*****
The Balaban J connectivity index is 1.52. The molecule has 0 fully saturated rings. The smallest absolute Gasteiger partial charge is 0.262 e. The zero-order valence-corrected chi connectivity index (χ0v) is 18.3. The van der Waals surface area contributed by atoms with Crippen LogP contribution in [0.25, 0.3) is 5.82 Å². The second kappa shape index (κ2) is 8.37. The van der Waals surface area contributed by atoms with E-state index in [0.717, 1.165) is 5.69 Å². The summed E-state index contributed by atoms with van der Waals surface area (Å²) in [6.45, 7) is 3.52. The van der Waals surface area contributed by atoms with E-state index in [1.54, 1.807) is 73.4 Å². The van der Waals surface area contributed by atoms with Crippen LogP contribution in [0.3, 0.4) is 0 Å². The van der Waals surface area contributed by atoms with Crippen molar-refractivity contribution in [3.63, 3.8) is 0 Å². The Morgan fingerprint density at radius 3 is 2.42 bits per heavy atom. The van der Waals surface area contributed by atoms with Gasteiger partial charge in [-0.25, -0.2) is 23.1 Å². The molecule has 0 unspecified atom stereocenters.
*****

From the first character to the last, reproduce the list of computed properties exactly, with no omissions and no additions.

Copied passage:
The Balaban J connectivity index is 1.52. The molecule has 0 fully saturated rings. The smallest absolute Gasteiger partial charge is 0.262 e. The zero-order valence-corrected chi connectivity index (χ0v) is 18.3. The van der Waals surface area contributed by atoms with Crippen LogP contribution in [0.25, 0.3) is 5.82 Å². The second kappa shape index (κ2) is 8.37. The van der Waals surface area contributed by atoms with E-state index in [0.717, 1.165) is 5.69 Å². The summed E-state index contributed by atoms with van der Waals surface area (Å²) in [6.45, 7) is 3.52. The van der Waals surface area contributed by atoms with E-state index in [1.54, 1.807) is 73.4 Å². The van der Waals surface area contributed by atoms with Crippen LogP contribution in [0.3, 0.4) is 0 Å². The van der Waals surface area contributed by atoms with Crippen molar-refractivity contribution in [3.63, 3.8) is 0 Å². The Morgan fingerprint density at radius 3 is 2.42 bits per heavy atom. The van der Waals surface area contributed by atoms with Gasteiger partial charge in [-0.25, -0.2) is 23.1 Å². The molecule has 0 unspecified atom stereocenters.